Will disgruntled WR Anquan Boldin play his hardest this season if he doesn't get a restructured contract? Some would say that he will try extra-hard this season to prove what he's worth, but anyone who watched the playoffs this past year knows that Boldin and the Cardinals front office aren't on the same page.
Their defense really improved during the 2nd half of the season and through their playoff run, and Arizona does plays in a fairly weak division, but the inconsistency of the Cardinals throughout the past decade really gives me reason to pause.
# 2} The Miami Dolphins
2008 regular season record: 11-5
2009 projected record: 7-9
The Miami Dolphins (my second favorite team in the NFL, by the way) turned a lot of heads in 2008, putting together a fantastic 11-5 campaign under new management Bill Parcells and Tony Sparano and unveiling a "new" formation into everyday NFL playbook vocabulary... "the Wildcat!" Ronnie Brown became one of the most versatile players in the league and Chad Pennington was named the NFL's Comeback Player of the Year again.
What they need to prove: that they weren't just the product of an easier-than-normal division, a "gimmick" offensive formation, and an easy schedule. The Patriots had a down year last year (by New England's standards, anyway), and the Dolphins took advantage of that by racking up touchdown after touchdown on the Patriots suddenly-ancient defense.
The Wildcat won't catch any team by surprise this year, so their offense will need to find more creative, and possibly more conventional, ways to move down the field. In addition, the Dolphins are also expected to have a much harder schedule this time around.
There is also a lack of star power on the Dolphins, offensively. RB Ronnie Brown, WR Ted Ginn Jr., and OT Jake Long... and that's about it. I love the Dolphins, but Ginn really needs to step up his receiving production to levels that the Dolphins envisioned him to be capable of.
On defense, Miami was 25th in the league in passing YPG allowed last season, but a pair of rookie defensive backs, Vontae Davis and Sean Smith, should shore up the secondary. Linebackers Channing Crowder and Joey Porter will continue to provide the Dolphins with solid defense against opponents' rushing attacks.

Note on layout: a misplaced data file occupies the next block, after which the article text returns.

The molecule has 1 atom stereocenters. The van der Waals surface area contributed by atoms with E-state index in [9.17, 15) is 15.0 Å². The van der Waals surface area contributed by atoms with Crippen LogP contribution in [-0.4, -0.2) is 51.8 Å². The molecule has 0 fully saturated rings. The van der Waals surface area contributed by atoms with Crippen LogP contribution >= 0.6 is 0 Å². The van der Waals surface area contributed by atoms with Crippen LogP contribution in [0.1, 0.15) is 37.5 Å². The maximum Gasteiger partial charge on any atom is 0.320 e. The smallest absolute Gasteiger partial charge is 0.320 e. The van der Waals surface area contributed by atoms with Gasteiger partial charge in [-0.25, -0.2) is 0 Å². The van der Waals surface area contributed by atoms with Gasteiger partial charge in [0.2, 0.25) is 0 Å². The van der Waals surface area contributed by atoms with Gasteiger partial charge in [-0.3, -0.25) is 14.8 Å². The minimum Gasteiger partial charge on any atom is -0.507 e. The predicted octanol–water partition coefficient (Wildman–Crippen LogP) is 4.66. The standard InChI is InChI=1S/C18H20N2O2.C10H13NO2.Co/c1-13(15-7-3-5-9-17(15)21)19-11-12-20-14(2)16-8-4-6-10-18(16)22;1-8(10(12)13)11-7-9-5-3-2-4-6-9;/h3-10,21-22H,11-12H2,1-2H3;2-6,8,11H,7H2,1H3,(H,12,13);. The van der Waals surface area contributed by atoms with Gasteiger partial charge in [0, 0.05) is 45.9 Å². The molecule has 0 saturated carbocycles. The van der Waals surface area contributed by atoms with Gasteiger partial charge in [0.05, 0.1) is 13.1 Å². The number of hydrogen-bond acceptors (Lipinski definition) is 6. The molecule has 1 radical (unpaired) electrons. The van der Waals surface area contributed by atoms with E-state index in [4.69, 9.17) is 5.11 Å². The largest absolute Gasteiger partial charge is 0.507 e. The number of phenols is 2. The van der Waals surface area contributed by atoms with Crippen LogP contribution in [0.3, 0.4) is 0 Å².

# 1} The Tennessee Titans
2008 regular season record: 13-3
2009 projected record: 8-8
Finally escaping the shadow of the Indianapolis Colts in a tough AFC South division, the Tennessee Titans exploded onto the NFL scene, utilizing Smash and Dash members, lightning-fast rookie Chris Johnson and bulldozing LenDale White, to power their way into the upper crust of the AFC's elite teams. Despite this, an earlier-than-expected exit in the 2008 playoffs soon followed.
What they need to prove: that they can pass when they need to and survive defensively without Albert Haynesworth.
With geriatric Kerry Collins and severely-underwhelming Vince Young at quarterback, the Titans are limited in the amount of versatility they can provide the offense. Rookie wideout Kenny Britt was drafted to help Justin Gage and the former #3 receiver for the Pittsburgh Steelers, Nate Washington, spread the field. They will probably improve from the 27th ranked YPG passing team in the league as more and more teams stack the box against them, but they'll have to prove to me, many others, and the rest of the league that they aren't completely one-dimensional, offensively.
LenDale White also bulked down this season... in order to gain more playing time, I guess. Did he not realized how he excelled at pounding rival defensive lines into submission? I guess he knows what he's doing. Can Chris Johnson be the savior Tennessee has been looking for? As his role on the offensivee increases, can he become a workhouse back, or will his body not be able to handle the load season after season?
The presence of Albert Haynesworth led the Titans to have the 6th ranked rushing defense in the NFL. How will they respond, now that the face of the defense has moved to D.C.? Tennessee had a great year defending against the pass, as Cortland Finnegan proved to be a dominant force in a secondary loaded with talent.
Above all... can they live up to the expectations that everybody has stacked upon them? The Indianapolis Colts and the Jacksonville Jaguars will be playing like they have something to prove, as both clubs find themselves severely underrated going into the 2009 NFL season. And the Houston Texans finally look to break away from the mediocrity that has plagued them throughout the franchise's short history and into the playoffs with an explosive offense and an improving defense.
In conclusion, I firmly believe that the 2009 Tennessee Titans will be this year's version of the 2008 Cleveland Browns.
Until next time... so long, B/R nation!